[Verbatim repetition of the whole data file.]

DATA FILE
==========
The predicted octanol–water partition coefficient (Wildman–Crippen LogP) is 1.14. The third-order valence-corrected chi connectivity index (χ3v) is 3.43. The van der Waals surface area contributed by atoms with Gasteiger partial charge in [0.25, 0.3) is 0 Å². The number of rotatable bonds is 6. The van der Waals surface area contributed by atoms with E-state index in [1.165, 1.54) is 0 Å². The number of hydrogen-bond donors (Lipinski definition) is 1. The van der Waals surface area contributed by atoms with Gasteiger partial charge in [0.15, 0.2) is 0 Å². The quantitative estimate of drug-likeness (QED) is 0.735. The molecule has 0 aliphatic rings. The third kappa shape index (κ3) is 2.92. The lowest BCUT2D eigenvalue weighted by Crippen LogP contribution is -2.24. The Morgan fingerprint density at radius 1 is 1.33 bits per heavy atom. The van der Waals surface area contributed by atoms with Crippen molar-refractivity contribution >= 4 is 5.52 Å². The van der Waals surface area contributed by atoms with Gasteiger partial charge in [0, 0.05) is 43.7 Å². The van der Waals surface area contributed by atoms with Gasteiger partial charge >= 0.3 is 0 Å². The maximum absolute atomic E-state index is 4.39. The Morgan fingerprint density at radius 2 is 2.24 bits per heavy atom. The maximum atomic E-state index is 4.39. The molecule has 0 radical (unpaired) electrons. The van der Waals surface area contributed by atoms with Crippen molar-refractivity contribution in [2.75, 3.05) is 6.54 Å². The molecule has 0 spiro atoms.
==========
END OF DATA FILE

The predicted octanol–water partition coefficient (Wildman–Crippen LogP) is 1.14. The third-order valence-corrected chi connectivity index (χ3v) is 3.43. The van der Waals surface area contributed by atoms with Gasteiger partial charge in [0.25, 0.3) is 0 Å². The number of rotatable bonds is 6. The van der Waals surface area contributed by atoms with E-state index in [1.165, 1.54) is 0 Å². The number of hydrogen-bond donors (Lipinski definition) is 1. The van der Waals surface area contributed by atoms with Gasteiger partial charge in [0.15, 0.2) is 0 Å². The quantitative estimate of drug-likeness (QED) is 0.735. The molecule has 0 aliphatic rings. The third kappa shape index (κ3) is 2.92. The lowest BCUT2D eigenvalue weighted by Crippen LogP contribution is -2.24. The Morgan fingerprint density at radius 1 is 1.33 bits per heavy atom. The van der Waals surface area contributed by atoms with Crippen molar-refractivity contribution >= 4 is 5.52 Å². The van der Waals surface area contributed by atoms with Gasteiger partial charge in [0, 0.05) is 43.7 Å². The van der Waals surface area contributed by atoms with Gasteiger partial charge >= 0.3 is 0 Å². The maximum absolute atomic E-state index is 4.39. The Morgan fingerprint density at radius 2 is 2.24 bits per heavy atom. The maximum atomic E-state index is 4.39. The molecule has 0 radical (unpaired) electrons. The van der Waals surface area contributed by atoms with Crippen molar-refractivity contribution in [2.75, 3.05) is 6.54 Å². The molecule has 0 spiro atoms.